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Detect and Defend: Google Cloud’s New Cryptomining Protection Program




Google Cloud has announced the launch of its Cryptomining Protection Program, an innovative initiative aimed at providing enhanced security against cryptomining attacks. The program, offered exclusively to Security Command Center (SCC) Premium customers, includes financial protection of up to $1 million to cover unauthorized compute expenses associated with undetected attacks.

In the past, threat actors have frequently exploited weak and default passwords to gain access to Google Cloud accounts, with cryptomining being the preferred method of attack in 65% of cases, as revealed by the Google Cybersecurity Action Team (GCAT) September 2022 Threat Horizons Report.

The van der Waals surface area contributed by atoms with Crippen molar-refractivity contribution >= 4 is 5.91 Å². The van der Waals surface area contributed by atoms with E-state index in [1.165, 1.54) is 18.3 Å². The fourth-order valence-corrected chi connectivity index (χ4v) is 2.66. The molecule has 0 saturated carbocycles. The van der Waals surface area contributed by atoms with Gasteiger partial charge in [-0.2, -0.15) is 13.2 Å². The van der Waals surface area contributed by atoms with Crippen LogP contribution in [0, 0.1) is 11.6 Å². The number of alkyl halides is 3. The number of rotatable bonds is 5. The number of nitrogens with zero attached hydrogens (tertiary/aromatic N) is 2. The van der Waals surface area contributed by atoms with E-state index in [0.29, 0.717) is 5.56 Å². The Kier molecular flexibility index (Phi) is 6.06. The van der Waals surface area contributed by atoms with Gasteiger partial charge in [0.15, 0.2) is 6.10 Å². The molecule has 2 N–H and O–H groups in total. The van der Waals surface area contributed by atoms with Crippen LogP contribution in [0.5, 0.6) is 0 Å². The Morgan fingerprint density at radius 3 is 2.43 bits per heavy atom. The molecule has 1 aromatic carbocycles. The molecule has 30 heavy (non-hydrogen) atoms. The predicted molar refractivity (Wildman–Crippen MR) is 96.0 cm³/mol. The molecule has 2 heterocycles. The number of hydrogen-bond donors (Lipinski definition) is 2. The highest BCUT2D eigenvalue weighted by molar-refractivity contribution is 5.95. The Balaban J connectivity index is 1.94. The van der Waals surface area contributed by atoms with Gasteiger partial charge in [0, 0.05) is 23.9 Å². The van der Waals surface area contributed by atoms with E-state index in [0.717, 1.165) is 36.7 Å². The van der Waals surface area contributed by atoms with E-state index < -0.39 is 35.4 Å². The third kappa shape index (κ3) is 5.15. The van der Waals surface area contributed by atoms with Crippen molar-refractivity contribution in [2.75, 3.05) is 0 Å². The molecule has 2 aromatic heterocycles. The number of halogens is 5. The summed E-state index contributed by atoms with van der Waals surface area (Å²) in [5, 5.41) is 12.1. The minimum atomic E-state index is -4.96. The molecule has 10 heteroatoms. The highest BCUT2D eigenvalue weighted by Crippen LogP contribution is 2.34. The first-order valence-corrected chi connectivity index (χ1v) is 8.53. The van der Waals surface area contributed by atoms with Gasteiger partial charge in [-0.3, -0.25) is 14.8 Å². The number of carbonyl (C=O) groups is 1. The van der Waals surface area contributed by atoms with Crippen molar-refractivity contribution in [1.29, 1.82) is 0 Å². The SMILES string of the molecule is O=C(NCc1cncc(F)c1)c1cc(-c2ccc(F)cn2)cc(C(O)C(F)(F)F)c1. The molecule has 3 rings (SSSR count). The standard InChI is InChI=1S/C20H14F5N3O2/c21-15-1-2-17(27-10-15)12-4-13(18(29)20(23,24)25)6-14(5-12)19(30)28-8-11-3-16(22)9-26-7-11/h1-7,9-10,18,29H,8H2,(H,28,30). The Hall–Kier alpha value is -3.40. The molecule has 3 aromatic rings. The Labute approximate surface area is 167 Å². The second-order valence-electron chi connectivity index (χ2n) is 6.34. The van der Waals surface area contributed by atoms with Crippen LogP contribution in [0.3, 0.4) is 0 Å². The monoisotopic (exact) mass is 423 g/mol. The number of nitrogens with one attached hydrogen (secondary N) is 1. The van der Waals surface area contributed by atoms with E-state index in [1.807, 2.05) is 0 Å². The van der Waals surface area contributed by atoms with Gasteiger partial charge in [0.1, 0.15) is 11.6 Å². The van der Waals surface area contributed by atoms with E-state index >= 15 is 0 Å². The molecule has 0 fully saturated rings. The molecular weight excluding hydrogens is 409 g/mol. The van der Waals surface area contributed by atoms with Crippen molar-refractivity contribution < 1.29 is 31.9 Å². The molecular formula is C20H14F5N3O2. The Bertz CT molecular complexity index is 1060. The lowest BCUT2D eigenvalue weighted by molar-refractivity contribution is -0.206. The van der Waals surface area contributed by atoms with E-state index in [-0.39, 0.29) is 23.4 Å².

“Security Command Center has rapidly become one of the most widely utilized tools for safeguarding Google Cloud environments,” stated Jess Leroy, senior director of product management at Google Cloud. “Fortune 10 companies, as well as SMB organizations worldwide, rely on Security Command Center Premium to protect their Google Cloud environments.”

The Cryptomining Protection Program is exclusively available to SCC Premium customers due to the comprehensive threat detection capabilities integrated into the Google Cloud infrastructure. This includes advanced cryptomining attack detection, which forms the foundation of the financial protection program.